To moratorium or not: The future of legal education in Malaysia

AWANI Columnist

Februari 6, 2022 08:53 MYT

To moratorium or not: The future of legal education in Malaysia
As law degree in Malaysia provides human resource for various job markets, it would be a viable move should the Ministry lifts the moratorium imposed on law schools. – geotimes


There are approximately 9 institutions of higher learning that offer Bachelor of Laws program in Malaysia as of 2022. The law school of Universiti Sains Islam Malaysia (USIM) was the latest to receive full recognition from the Legal Profession Qualifying Board (LPQB) in 2021.

It took USIM more than 10 years to get its law program fully recognised, indicating the high level of standards imposed by the LPQB in evaluating the quality of law schools. Taylor’s University is the only remaining institution that have yet to obtain full accreditation by the LPQB. Unlike other universities, law graduates from Taylor’s are required to seat for Certificate of Legal Practice (CLP) prior to becoming ‘qualified persons’ under the Legal Profession Act 1976.

Despite these stringent requirements, there have been a number of legal practitioners who were complaining that law graduates in Malaysia are not prepared for pupillage. Among the complaints include that law graduates are not knowledgeable in law and lack legal skills.

In order to improve the situation, a moratorium on the introduction of new law schools was imposed by the Ministry of Higher Education to ensure that Malaysia does not face excessive production of law graduates. The Minister of Higher Education Malaysia, Datuk Seri Dr. Noraini Ahmad contended that the ratio of lawyers to the population is ideal in Malaysia as of 2021.Should the 15-year-old moratorium remain or be removed?


A senior lawyer in Malaysia in his article entitled ‘On the Bench and the Bar’ published in the Star back in 2020 reiterated the incompetence of local graduates, in exception of those from three universities namely University of Malaya, Universiti Kebangsaan Malaysia and Multimedia University. These findings were made according to his own observation, unsupported by any data or credible facts. He may have arrived into this conclusion as he could have only dealt with graduates from these universities, and not with graduates from six other institutions in Malaysia.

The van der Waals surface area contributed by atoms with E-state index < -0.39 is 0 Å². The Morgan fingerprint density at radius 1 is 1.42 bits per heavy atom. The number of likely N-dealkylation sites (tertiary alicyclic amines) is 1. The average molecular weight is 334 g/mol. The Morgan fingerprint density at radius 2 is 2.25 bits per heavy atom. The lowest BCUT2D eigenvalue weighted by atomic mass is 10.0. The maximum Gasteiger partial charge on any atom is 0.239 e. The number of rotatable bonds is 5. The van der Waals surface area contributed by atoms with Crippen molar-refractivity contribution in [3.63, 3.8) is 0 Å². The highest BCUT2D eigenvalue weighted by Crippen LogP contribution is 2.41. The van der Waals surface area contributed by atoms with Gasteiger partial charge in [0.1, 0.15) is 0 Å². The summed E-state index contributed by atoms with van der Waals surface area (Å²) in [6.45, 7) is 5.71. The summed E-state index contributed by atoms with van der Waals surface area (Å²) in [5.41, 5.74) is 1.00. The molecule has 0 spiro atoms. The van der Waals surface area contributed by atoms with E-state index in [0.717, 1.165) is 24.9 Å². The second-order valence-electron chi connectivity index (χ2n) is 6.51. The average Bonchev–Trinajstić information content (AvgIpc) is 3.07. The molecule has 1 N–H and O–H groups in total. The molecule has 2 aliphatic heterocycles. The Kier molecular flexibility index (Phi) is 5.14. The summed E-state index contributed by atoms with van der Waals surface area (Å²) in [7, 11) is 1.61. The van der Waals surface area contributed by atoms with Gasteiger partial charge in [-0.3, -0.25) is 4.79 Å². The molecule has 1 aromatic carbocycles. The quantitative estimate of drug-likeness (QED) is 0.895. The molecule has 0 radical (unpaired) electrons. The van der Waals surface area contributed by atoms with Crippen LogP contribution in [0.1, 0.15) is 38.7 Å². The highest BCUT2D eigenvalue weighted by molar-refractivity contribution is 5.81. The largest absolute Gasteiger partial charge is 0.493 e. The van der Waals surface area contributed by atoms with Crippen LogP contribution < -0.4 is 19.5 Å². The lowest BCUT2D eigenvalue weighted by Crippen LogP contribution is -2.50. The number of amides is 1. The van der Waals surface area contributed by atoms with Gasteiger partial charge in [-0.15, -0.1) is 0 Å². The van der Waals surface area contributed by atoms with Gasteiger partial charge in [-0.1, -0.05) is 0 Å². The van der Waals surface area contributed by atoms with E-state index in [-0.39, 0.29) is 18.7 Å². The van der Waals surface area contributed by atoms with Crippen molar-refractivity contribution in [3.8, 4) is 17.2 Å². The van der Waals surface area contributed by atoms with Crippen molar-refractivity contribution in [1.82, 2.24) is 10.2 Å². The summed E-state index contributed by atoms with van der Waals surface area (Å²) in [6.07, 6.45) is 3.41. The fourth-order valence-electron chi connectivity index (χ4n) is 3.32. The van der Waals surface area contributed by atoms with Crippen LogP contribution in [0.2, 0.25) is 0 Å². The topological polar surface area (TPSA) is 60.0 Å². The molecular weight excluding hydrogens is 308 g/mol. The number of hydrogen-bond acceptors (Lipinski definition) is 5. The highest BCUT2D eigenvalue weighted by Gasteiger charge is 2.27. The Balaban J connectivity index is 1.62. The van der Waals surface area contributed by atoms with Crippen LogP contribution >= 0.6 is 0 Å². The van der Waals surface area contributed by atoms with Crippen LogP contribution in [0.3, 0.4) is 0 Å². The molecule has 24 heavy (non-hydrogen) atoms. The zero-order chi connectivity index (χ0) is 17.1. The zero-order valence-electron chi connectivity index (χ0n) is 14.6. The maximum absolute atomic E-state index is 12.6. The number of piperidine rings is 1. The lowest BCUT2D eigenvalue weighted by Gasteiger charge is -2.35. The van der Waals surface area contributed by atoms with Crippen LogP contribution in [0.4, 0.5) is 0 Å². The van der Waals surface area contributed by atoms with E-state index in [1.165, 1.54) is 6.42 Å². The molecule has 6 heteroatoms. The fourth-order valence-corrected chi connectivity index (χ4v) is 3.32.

The writer, who is also a senior lawyer, glorified Singapore and the United Kingdom as role model for legal education, as if legal education in Malaysia is of substandard quality. He repeatedly contended that local graduates have poor command of the English language, but then again, this claim was uncorroborated by any credible sources.

Local law graduates are also said not having ‘practice-ready’ qualities. Nevertheless, the term ‘practice-ready’ itself has not been defined in any circulars issued by the BAR. If one approaches practitioners to unearth the mystery behind the definition of ‘practice-ready’, this effort would be in vain as different practitioners define the term differently.


According to the website of the Malaysian BAR, there are about 20,000 practicing lawyers in Malaysia, roughly 0.06 % of the entire population. On the other hand, according to the Ministry of Higher Education, Malaysian law schools produce about 1, 700 graduates each year. This means only a small percentage of these graduates chose to become practitioners while most of them opted not to practice law.

As such, legal practitioners who made unwarranted remarks against law schools must stop living in small little world of theirs and must realise that law schools do not only produce future practicing lawyers, but provide workforce for other job markets as well. In fact, tracer studies conducted by the Ministry of Higher Education on local law graduates indicated that just a small percentage of them are unemployed subsequent to graduation. Therefore, why is there a need for a moratorium?